Flood hazards are dynamic and can change frequently as a result of a variety of factors, including weather
patterns, erosion, and new development. Because flood risks can change over time, and water flow and drainage patterns can be altered dramatically by surface erosion, land use, and natural forces, FEMA works with communities to identify areas where such changes occur and determines the best approach for updating the flood hazard information shown on the Flood Insurance Rate Maps (FIRM) for that area.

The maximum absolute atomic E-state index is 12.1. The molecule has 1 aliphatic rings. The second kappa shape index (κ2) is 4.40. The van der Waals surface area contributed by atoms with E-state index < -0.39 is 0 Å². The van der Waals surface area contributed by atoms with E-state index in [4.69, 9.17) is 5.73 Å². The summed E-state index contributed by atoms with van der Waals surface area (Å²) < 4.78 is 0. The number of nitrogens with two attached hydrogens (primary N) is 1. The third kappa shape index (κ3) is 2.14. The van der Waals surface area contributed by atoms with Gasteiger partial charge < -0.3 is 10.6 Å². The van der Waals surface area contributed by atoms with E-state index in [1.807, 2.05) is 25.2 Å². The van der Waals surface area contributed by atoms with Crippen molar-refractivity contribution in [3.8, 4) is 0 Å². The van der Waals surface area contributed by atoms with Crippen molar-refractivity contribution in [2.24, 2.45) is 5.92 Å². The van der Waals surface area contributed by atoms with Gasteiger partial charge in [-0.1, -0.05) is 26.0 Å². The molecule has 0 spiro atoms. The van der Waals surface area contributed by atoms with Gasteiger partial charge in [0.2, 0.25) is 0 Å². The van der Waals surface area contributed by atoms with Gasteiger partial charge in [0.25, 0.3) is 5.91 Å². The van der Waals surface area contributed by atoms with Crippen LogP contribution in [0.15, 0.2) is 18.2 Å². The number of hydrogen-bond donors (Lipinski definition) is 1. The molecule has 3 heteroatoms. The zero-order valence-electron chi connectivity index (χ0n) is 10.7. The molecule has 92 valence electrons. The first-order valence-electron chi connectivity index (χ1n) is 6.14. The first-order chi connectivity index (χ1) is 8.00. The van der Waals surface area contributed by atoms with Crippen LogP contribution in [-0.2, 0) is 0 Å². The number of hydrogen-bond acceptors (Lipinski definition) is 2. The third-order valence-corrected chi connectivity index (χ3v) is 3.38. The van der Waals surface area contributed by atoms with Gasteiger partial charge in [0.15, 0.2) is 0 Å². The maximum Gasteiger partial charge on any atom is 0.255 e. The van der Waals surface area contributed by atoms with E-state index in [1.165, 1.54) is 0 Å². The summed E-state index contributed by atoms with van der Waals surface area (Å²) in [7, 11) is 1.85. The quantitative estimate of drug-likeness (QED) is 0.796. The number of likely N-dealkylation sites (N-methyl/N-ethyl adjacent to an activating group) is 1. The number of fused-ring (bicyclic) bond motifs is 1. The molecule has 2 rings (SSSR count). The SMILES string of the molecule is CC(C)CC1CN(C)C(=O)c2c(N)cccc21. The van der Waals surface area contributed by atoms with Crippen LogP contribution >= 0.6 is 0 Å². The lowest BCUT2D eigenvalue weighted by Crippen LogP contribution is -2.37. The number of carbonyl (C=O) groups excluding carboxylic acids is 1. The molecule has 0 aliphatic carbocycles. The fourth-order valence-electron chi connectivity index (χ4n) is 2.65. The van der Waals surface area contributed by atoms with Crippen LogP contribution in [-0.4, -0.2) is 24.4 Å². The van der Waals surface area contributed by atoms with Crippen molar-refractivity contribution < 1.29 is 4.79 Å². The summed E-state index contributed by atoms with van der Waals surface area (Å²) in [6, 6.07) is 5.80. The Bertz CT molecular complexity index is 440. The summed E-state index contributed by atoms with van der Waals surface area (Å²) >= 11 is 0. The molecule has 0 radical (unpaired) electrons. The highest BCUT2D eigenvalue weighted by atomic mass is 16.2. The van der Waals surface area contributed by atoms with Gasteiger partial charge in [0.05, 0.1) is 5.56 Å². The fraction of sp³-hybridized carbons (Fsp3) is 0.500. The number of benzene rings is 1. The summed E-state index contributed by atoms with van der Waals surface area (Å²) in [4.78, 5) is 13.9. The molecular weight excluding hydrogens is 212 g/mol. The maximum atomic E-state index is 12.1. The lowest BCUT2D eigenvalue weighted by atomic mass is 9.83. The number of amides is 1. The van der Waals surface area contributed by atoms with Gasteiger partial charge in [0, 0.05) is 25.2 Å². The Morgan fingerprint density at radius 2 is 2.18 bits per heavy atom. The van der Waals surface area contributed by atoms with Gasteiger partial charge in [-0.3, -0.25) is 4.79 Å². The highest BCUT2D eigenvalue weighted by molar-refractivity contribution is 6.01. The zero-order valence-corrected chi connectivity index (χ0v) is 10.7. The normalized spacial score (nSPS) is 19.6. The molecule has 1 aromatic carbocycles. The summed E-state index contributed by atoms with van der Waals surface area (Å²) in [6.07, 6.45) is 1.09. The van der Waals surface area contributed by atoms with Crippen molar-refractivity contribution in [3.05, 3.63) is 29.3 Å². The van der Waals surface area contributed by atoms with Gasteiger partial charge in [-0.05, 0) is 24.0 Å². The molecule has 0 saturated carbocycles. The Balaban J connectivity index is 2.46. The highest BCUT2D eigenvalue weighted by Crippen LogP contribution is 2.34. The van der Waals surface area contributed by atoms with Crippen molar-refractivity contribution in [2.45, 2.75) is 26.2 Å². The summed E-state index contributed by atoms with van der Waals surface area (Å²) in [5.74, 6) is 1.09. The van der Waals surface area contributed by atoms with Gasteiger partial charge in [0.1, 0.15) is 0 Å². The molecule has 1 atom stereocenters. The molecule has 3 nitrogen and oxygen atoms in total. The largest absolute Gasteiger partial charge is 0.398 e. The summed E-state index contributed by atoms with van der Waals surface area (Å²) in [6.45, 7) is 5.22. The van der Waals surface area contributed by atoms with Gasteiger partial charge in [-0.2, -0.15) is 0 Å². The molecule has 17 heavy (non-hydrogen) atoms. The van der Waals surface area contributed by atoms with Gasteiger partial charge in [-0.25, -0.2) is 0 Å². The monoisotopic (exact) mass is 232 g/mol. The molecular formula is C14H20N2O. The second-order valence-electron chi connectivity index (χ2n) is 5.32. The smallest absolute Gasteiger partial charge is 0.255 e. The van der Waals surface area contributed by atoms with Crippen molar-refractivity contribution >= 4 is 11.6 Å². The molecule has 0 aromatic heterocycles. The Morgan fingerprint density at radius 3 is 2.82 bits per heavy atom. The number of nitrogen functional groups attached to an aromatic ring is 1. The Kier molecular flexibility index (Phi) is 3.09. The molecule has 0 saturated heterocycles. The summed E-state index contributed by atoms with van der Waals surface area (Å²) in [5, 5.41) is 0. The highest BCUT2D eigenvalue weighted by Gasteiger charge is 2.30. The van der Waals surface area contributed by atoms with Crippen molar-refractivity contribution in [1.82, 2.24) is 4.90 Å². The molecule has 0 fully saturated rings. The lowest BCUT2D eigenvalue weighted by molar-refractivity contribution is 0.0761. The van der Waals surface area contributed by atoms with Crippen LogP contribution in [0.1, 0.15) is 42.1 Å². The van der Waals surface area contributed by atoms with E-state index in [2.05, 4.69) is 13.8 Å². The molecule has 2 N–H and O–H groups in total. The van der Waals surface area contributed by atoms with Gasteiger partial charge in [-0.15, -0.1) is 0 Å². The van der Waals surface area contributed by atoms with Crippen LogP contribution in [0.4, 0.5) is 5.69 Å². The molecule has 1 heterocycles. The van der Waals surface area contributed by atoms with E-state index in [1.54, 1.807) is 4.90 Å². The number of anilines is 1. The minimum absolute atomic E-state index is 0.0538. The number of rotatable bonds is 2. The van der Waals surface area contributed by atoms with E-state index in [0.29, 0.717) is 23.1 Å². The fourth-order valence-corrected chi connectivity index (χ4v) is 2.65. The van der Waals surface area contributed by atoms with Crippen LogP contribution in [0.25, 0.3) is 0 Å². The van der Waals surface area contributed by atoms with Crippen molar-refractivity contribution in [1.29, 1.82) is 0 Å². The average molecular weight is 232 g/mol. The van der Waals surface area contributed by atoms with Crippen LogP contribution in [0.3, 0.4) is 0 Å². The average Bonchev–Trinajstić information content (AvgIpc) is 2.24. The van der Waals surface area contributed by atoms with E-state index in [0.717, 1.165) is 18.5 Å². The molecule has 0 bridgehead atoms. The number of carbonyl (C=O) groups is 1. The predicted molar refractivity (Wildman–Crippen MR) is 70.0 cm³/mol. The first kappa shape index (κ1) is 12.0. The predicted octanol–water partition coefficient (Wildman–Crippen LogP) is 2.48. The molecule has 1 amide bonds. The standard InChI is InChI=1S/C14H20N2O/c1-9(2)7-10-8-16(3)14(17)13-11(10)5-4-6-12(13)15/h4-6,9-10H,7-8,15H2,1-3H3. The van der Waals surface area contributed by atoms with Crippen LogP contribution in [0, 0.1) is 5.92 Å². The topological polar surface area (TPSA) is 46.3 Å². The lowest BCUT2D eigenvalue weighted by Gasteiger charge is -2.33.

Flood zone designations and other flood hazard information may be established or revised when new
and more accurate information becomes available because of a FEMA-funded restudy or because the
community makes the information available to FEMA.
The frequency that Flood Insurance Rate Maps are updated is influenced by several factors, including the extent of new development and the completion of flood control projects.
Each FEMA-funded flood risk project and associated Flood Insurance Rate Maps update is tailored to the needs and capabilities of each affected community and may involve different steps, products and services.
When FEMA doesn’t have the money to do a new flood risk study, it relies on scientific and technical data and documentation provided by communities to reflect changes that might have occurred.